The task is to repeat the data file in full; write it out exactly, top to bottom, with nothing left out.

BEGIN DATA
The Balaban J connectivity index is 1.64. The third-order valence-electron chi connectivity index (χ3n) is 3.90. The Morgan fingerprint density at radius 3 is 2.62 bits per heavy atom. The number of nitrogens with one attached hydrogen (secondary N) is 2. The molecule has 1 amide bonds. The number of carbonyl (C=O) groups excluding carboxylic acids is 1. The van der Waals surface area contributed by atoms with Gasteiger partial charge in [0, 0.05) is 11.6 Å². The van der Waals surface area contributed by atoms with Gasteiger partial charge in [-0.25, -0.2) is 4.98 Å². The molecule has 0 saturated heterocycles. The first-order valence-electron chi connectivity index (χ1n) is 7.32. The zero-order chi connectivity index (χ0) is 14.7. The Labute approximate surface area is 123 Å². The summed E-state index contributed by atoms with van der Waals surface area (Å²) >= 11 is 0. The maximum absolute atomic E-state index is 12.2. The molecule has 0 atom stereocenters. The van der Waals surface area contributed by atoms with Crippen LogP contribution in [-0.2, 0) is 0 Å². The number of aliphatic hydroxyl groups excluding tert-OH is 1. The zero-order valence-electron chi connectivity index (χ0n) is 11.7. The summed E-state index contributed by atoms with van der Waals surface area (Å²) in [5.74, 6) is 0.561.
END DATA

The Balaban J connectivity index is 1.64. The third-order valence-electron chi connectivity index (χ3n) is 3.90. The Morgan fingerprint density at radius 3 is 2.62 bits per heavy atom. The number of nitrogens with one attached hydrogen (secondary N) is 2. The molecule has 1 amide bonds. The number of carbonyl (C=O) groups excluding carboxylic acids is 1. The van der Waals surface area contributed by atoms with Gasteiger partial charge in [0, 0.05) is 11.6 Å². The van der Waals surface area contributed by atoms with Gasteiger partial charge in [-0.25, -0.2) is 4.98 Å². The molecule has 0 saturated heterocycles. The first-order valence-electron chi connectivity index (χ1n) is 7.32. The zero-order chi connectivity index (χ0) is 14.7. The Labute approximate surface area is 123 Å². The summed E-state index contributed by atoms with van der Waals surface area (Å²) >= 11 is 0. The maximum absolute atomic E-state index is 12.2. The molecule has 0 atom stereocenters. The van der Waals surface area contributed by atoms with Crippen LogP contribution in [-0.2, 0) is 0 Å². The number of aliphatic hydroxyl groups excluding tert-OH is 1. The zero-order valence-electron chi connectivity index (χ0n) is 11.7. The summed E-state index contributed by atoms with van der Waals surface area (Å²) in [5.74, 6) is 0.561.